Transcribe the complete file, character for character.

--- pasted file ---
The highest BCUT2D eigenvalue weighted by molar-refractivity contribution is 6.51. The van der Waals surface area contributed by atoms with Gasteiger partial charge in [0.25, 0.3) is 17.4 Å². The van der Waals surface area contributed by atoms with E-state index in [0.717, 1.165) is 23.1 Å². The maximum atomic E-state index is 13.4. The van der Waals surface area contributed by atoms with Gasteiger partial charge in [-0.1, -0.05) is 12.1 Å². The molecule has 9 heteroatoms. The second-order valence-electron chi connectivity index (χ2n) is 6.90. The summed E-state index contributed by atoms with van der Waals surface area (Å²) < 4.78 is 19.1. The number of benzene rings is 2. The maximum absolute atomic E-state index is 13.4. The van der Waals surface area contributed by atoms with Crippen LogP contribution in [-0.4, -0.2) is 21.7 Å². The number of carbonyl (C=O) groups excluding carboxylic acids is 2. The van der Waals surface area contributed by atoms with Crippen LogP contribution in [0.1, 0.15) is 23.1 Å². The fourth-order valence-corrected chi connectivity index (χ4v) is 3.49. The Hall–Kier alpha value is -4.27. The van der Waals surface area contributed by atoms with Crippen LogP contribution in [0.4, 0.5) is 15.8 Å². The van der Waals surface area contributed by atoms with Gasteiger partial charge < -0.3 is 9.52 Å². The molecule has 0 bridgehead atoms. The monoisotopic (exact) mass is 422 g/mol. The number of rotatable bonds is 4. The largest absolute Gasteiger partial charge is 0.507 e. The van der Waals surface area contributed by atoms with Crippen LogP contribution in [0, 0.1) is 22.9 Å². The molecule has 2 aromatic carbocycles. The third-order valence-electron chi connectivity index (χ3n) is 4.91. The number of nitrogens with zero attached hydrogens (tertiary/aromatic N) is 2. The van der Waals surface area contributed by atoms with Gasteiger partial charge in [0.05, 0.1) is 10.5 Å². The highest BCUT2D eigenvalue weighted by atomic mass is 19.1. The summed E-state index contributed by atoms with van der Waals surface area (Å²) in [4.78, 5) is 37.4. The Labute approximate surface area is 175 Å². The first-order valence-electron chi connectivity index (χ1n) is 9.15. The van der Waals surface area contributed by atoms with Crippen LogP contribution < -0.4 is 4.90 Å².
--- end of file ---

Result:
The highest BCUT2D eigenvalue weighted by molar-refractivity contribution is 6.51. The van der Waals surface area contributed by atoms with Gasteiger partial charge in [0.25, 0.3) is 17.4 Å². The van der Waals surface area contributed by atoms with E-state index in [0.717, 1.165) is 23.1 Å². The maximum atomic E-state index is 13.4. The van der Waals surface area contributed by atoms with Gasteiger partial charge in [-0.1, -0.05) is 12.1 Å². The molecule has 9 heteroatoms. The second-order valence-electron chi connectivity index (χ2n) is 6.90. The summed E-state index contributed by atoms with van der Waals surface area (Å²) < 4.78 is 19.1. The number of benzene rings is 2. The maximum absolute atomic E-state index is 13.4. The van der Waals surface area contributed by atoms with Crippen LogP contribution in [-0.4, -0.2) is 21.7 Å². The number of carbonyl (C=O) groups excluding carboxylic acids is 2. The van der Waals surface area contributed by atoms with Crippen LogP contribution in [0.1, 0.15) is 23.1 Å². The fourth-order valence-corrected chi connectivity index (χ4v) is 3.49. The Hall–Kier alpha value is -4.27. The van der Waals surface area contributed by atoms with Crippen LogP contribution in [0.4, 0.5) is 15.8 Å². The van der Waals surface area contributed by atoms with Gasteiger partial charge < -0.3 is 9.52 Å². The molecule has 0 bridgehead atoms. The monoisotopic (exact) mass is 422 g/mol. The number of rotatable bonds is 4. The largest absolute Gasteiger partial charge is 0.507 e. The van der Waals surface area contributed by atoms with Crippen LogP contribution in [0, 0.1) is 22.9 Å². The molecule has 2 aromatic carbocycles. The third-order valence-electron chi connectivity index (χ3n) is 4.91. The number of nitrogens with zero attached hydrogens (tertiary/aromatic N) is 2. The van der Waals surface area contributed by atoms with Gasteiger partial charge in [0.05, 0.1) is 10.5 Å². The highest BCUT2D eigenvalue weighted by atomic mass is 19.1. The summed E-state index contributed by atoms with van der Waals surface area (Å²) in [4.78, 5) is 37.4. The Labute approximate surface area is 175 Å². The first-order valence-electron chi connectivity index (χ1n) is 9.15. The van der Waals surface area contributed by atoms with Crippen LogP contribution < -0.4 is 4.90 Å².